Really? Overkill. When I was a kid the way it was done was to get gasket material, trace the old gasket on it, then cut it out with an exacto knife or other small blade. Done in 5-10 minutes, and plenty accurate. Gasket material is still available, and I would still cut one out if I needed one.
I also cut gaskets out myself. It takes a little patience, but is not that hard to do. A little slower than a laser could cut it, but much cheaper, and I'm willing to bet that setting up the laser is going to take longer than my time cutting one out. I grind the tail end of drill bits flat and use them and a soft block of wood like a punch and die to cut the round holes. The X-Acto knife or scissors does the rest.
Back in the days of cork gaskets I laid the cork on top of what I wanted to make a gasket for and very lightly tapped it with a ball peen hammer. I would only do this for gaskets I couldn't buy or it was going to take a long time to get. It was a pain that is for sure. :frown:
PS- And they talk about the good old days. :laugh2:
I agree with all the comments, but there are people out there that have a tough time with tech things. .scanners cad etc
so this is to show there is an easier way using a pen and board.
Also I have done complicated diagrams and have done my share of scanning
You can do a lot with this board complicated or simple and it is easy
The purpose of the video was to show how quickly and easily you can generate a DXF file from an actual part. For fabricating one-off parts (either on a laser, plasma table, or CNC machine) you can save a lot of time having to create a file in your CAD or modeling software.
As someone who has spent a lot of time working with machinery and systems that are no longer supported, this could be a godsend. If I could have a database of commonly used gaskets and a laser cutter I could reduce my inventory on board, as well as not having to have someone spend half an hour making a gasket. Especially when dealing with the very thin compressed sheet packing material, which always seems to crack or tear on the last cut. The expensive gaskets we buy from OEM suppliers have a bad habit of dying in storage if not used in a couple of years after purchase.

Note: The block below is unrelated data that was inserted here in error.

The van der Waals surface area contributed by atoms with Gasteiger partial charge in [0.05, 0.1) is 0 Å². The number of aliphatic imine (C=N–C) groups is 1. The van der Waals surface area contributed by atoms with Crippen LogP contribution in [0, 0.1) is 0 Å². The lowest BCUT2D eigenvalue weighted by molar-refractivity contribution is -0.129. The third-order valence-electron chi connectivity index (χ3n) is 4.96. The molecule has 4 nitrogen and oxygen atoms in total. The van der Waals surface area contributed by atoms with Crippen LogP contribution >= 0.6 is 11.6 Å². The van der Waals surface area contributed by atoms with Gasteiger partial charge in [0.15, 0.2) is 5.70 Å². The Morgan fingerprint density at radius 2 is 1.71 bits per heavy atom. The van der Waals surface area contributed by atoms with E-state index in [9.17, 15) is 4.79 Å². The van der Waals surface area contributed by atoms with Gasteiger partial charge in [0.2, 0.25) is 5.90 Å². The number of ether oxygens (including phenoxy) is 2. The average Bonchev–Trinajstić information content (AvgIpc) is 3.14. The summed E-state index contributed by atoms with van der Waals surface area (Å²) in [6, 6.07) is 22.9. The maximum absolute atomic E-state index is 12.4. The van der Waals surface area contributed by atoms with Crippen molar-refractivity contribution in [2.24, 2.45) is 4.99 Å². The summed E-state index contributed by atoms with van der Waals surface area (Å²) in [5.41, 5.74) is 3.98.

I could definitely see this sort of tech employed in the not so distant future. It could be as common place as the milling machine, lathes, and welding equipment we employ today.
@hawkeye10: Don, that's how we did it. I've made a lot of them that way. That was back when sometimes it was just necessary to do whatever had to be done to get things back in operation. I've made them when it was hotter than a new fired pistol and colder than a well digger in the Alaska.
Outstanding tutorial, Stan. You have a real talent for teaching. You went slow enough for it to soak in, without adding unnecessary banter. And thank you, thank you for not adding distracting music to the background. I always have trouble concentrating on what's being taught when there's music playing. Nice job. Thanks.
Stan, I'm assuming the first is(was?) a video of the process? All I see is a black square at the moment... I would love to see the process.
I, as others here, have cut many gaskets in the past.. both with the scissors/exacto knife method as well as the ball peen hammer method that was mentioned, and I will probably have to again someday. Now, having said that, new technology is a WONDERFUL thing and if I had the machinery available I would probably take the route you did.
Even tho I can't see the video, thanks for sharing.
Traced out the pictures downloaded and edited the diagram as I needed each section cut out and fitting tight, that's a lot of work but easier than a scroll saw.
These are CO2 laser cut, I will check and see if I have a video. i used different woods to add some flavor , the panels are 1/4 thick mahogany and the woods are 1/4 , like a puzzle, BUT each piece has its own perimeter as the laser needs a closed dxf vector to enable a cut
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